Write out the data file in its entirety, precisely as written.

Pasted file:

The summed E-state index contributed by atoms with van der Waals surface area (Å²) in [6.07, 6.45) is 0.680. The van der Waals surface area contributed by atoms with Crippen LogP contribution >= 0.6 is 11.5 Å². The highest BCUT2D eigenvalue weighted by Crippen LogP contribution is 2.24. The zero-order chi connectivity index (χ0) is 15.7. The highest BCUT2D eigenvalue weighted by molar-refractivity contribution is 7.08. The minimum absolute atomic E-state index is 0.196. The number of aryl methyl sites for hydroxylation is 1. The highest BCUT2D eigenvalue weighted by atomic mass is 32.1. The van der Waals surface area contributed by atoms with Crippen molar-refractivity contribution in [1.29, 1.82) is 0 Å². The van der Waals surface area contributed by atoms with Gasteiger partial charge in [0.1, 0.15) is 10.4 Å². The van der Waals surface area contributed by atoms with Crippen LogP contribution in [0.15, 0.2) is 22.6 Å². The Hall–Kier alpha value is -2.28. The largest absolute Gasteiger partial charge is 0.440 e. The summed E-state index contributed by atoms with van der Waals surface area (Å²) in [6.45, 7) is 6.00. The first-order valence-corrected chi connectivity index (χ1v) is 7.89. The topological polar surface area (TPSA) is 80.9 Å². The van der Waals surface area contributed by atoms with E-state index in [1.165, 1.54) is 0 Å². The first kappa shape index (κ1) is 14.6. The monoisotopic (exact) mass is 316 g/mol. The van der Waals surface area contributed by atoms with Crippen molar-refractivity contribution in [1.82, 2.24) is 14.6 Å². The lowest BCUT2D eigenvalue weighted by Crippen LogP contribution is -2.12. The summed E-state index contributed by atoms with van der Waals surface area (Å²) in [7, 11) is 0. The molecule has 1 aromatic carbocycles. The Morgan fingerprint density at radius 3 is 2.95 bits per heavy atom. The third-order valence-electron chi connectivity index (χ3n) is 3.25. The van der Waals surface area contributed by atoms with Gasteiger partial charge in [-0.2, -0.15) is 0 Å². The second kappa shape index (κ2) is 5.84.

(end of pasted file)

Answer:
The summed E-state index contributed by atoms with van der Waals surface area (Å²) in [6.07, 6.45) is 0.680. The van der Waals surface area contributed by atoms with Crippen LogP contribution >= 0.6 is 11.5 Å². The highest BCUT2D eigenvalue weighted by Crippen LogP contribution is 2.24. The zero-order chi connectivity index (χ0) is 15.7. The highest BCUT2D eigenvalue weighted by molar-refractivity contribution is 7.08. The minimum absolute atomic E-state index is 0.196. The number of aryl methyl sites for hydroxylation is 1. The highest BCUT2D eigenvalue weighted by atomic mass is 32.1. The van der Waals surface area contributed by atoms with Crippen molar-refractivity contribution in [1.29, 1.82) is 0 Å². The van der Waals surface area contributed by atoms with Gasteiger partial charge in [0.1, 0.15) is 10.4 Å². The van der Waals surface area contributed by atoms with Crippen LogP contribution in [0.15, 0.2) is 22.6 Å². The Hall–Kier alpha value is -2.28. The largest absolute Gasteiger partial charge is 0.440 e. The summed E-state index contributed by atoms with van der Waals surface area (Å²) in [6.45, 7) is 6.00. The first-order valence-corrected chi connectivity index (χ1v) is 7.89. The topological polar surface area (TPSA) is 80.9 Å². The van der Waals surface area contributed by atoms with E-state index in [1.165, 1.54) is 0 Å². The first kappa shape index (κ1) is 14.6. The monoisotopic (exact) mass is 316 g/mol. The van der Waals surface area contributed by atoms with Crippen molar-refractivity contribution in [1.82, 2.24) is 14.6 Å². The lowest BCUT2D eigenvalue weighted by Crippen LogP contribution is -2.12. The summed E-state index contributed by atoms with van der Waals surface area (Å²) in [7, 11) is 0. The molecule has 1 aromatic carbocycles. The Morgan fingerprint density at radius 3 is 2.95 bits per heavy atom. The third-order valence-electron chi connectivity index (χ3n) is 3.25. The van der Waals surface area contributed by atoms with Gasteiger partial charge in [-0.2, -0.15) is 0 Å². The second kappa shape index (κ2) is 5.84.